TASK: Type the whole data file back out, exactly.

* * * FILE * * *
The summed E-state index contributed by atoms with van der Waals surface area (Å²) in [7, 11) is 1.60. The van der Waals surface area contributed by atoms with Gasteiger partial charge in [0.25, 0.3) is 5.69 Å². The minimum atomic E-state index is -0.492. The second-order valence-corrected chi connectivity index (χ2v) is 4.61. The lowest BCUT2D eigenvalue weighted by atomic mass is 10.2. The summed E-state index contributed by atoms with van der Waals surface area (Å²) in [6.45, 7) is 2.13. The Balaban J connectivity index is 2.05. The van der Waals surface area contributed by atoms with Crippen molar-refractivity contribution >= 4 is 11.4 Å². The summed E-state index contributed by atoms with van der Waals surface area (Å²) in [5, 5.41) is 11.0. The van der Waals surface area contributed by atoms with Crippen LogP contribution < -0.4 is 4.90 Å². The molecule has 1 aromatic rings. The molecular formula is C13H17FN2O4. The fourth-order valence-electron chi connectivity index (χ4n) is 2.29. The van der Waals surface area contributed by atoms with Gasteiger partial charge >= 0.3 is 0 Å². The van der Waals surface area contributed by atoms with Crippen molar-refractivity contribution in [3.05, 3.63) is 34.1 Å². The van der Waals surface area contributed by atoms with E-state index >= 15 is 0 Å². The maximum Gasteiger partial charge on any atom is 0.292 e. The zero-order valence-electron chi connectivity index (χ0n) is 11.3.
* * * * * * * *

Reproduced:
The summed E-state index contributed by atoms with van der Waals surface area (Å²) in [7, 11) is 1.60. The van der Waals surface area contributed by atoms with Gasteiger partial charge in [0.25, 0.3) is 5.69 Å². The minimum atomic E-state index is -0.492. The second-order valence-corrected chi connectivity index (χ2v) is 4.61. The lowest BCUT2D eigenvalue weighted by atomic mass is 10.2. The summed E-state index contributed by atoms with van der Waals surface area (Å²) in [6.45, 7) is 2.13. The Balaban J connectivity index is 2.05. The van der Waals surface area contributed by atoms with Crippen molar-refractivity contribution >= 4 is 11.4 Å². The summed E-state index contributed by atoms with van der Waals surface area (Å²) in [5, 5.41) is 11.0. The van der Waals surface area contributed by atoms with Crippen LogP contribution < -0.4 is 4.90 Å². The molecule has 1 aromatic rings. The molecular formula is C13H17FN2O4. The fourth-order valence-electron chi connectivity index (χ4n) is 2.29. The van der Waals surface area contributed by atoms with Gasteiger partial charge >= 0.3 is 0 Å². The van der Waals surface area contributed by atoms with Crippen molar-refractivity contribution in [3.05, 3.63) is 34.1 Å². The van der Waals surface area contributed by atoms with E-state index >= 15 is 0 Å². The maximum Gasteiger partial charge on any atom is 0.292 e. The zero-order valence-electron chi connectivity index (χ0n) is 11.3.